There was no census. There was no massacre of the innocents. Neither of these have sufficient historical support. It’s unfathomable that Josephus, an ancient historian, would have neglected to record King Herod’s order to kill all boys aged two and under in Bethlehem and the surrounding region. Instead, Matthew uses this to identify Jesus as the new Moses who will set Israel free. Luke knew that Jesus was from Nazareth. So he used the alleged census to move Mary and Joseph to Bethlehem where prophesy said the Messiah would be born. These stories serve Matthew’s and Luke’s purposes, not to tell factually accurate stories but to convince people that Jesus was the Messiah and the Son of God. To fail to understand this is to fail to appreciate the liberty with which these authors wrote.
The Bible is meant to bring us closer to God. It’s not a history lesson. It’s the story of Jesus, the Son of God who gave his life for us. We are meant to learn from these stories. We are meant to grow in Christ, not to recite facts.
Faith is not about believing things. It’s about following God. Belief is about trust. If we consider the stories, understand them, and model our lives after them, we trust that our lives will serve God. We will do God’s will. We will do our part to transform ourselves and the world. That’s what being a Christian is. Rather than waiting around for Jesus to return, or until we die, whatever comes first, we follow God and seek transformation for ourselves and the world. The Bible serves these causes. It is not a recitation of historical fact. It’s a spiritual text that transforms us and the world.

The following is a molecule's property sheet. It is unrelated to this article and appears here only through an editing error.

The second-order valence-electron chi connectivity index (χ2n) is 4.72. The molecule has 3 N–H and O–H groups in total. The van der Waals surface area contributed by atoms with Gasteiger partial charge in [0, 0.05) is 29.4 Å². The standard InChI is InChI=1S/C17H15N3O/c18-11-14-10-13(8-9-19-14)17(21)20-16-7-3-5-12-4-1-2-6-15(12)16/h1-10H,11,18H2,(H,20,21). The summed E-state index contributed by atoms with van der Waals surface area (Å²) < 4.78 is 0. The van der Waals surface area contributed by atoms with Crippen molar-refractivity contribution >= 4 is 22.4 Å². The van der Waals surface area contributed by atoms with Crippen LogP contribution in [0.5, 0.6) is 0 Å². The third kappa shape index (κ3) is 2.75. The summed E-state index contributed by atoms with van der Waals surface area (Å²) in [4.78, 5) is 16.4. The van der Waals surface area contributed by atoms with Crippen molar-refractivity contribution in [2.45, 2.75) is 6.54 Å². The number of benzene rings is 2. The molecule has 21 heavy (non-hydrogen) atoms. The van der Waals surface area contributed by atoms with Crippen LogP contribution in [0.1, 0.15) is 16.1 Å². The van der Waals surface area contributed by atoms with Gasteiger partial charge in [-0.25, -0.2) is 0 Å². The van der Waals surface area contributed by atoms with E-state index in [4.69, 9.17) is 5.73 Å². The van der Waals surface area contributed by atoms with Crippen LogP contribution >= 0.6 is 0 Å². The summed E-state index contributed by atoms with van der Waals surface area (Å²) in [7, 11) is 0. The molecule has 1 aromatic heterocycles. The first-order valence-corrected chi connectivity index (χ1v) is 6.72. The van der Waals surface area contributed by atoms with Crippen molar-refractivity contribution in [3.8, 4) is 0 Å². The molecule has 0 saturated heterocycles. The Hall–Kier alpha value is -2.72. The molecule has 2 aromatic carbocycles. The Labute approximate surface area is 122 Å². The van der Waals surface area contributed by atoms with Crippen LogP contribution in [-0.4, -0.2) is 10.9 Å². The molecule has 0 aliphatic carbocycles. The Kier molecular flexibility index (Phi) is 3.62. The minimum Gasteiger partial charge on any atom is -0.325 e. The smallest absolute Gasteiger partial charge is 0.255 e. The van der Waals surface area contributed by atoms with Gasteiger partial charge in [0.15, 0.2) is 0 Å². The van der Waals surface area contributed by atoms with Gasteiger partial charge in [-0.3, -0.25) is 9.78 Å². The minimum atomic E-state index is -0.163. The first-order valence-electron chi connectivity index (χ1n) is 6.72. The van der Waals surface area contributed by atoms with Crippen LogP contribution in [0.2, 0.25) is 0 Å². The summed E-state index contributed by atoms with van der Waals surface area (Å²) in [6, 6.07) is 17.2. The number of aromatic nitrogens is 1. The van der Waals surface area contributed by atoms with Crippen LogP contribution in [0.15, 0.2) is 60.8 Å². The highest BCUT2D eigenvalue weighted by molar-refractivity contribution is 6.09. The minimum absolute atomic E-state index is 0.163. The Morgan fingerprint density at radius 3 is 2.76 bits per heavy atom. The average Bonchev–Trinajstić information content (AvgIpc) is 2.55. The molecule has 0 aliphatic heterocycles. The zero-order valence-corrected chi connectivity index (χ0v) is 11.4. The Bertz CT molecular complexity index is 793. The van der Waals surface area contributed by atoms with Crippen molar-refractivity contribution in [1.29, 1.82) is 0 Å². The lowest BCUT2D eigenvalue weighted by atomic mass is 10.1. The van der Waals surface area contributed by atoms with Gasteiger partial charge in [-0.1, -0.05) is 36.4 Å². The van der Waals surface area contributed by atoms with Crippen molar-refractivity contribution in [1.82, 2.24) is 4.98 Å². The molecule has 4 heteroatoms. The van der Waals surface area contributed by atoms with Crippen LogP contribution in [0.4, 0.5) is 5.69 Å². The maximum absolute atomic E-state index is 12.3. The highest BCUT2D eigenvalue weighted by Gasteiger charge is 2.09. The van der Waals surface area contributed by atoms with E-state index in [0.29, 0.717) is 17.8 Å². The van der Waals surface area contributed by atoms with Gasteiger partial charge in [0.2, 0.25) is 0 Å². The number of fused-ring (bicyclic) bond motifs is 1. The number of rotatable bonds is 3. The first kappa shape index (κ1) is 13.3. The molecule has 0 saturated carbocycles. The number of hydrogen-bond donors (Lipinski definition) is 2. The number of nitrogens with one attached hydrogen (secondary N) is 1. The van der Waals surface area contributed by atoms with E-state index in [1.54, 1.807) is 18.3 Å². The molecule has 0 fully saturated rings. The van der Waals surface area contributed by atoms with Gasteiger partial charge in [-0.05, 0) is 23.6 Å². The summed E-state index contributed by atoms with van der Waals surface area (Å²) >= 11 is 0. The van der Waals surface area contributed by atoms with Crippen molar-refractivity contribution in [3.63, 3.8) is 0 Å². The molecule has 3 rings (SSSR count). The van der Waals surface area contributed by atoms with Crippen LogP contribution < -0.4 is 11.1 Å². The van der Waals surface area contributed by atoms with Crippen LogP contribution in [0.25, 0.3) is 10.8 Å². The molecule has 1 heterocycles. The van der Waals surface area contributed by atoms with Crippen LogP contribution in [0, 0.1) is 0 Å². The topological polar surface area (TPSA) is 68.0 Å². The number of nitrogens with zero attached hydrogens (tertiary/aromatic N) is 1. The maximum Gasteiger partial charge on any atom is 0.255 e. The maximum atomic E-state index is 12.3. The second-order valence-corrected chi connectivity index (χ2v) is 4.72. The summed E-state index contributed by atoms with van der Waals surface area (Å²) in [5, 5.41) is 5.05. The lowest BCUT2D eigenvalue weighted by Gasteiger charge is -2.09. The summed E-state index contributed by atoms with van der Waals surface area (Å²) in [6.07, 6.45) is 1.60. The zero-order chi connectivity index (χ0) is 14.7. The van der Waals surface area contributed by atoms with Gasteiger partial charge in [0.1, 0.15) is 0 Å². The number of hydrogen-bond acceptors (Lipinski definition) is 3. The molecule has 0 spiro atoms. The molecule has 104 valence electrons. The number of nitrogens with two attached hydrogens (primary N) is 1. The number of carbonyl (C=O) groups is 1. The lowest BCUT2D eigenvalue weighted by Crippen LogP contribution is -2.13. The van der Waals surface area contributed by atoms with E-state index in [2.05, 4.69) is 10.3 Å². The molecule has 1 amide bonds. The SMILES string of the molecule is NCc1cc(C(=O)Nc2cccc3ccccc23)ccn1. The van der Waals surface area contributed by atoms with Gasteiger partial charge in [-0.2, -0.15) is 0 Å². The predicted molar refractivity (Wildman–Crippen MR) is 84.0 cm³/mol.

So what is true about the Nativity stories? There are two things that are probably factual. First, it’s probably true that Jesus was born likely during the reign of Kink Herod between 4 and 6 CE. Most scholars agree that Jesus was an actual person who lived and died in the first century. The second fact likely to be true is that Jesus was from Nazareth. All of the gospels record this, because people knew this about Jesus. So this fact is likely to be true.
As for the rest of the Nativity stories in both Matthew and Luke, they are mostly fiction. To teach or allow people to believe that both stories are factually accurate in their entirety is to be dishonest both with them and about the Bible. Let this ignorance end, and let no such sin darken God’s house this season, because if you do Christians will continue to live in ignorance and their faith will be in vain.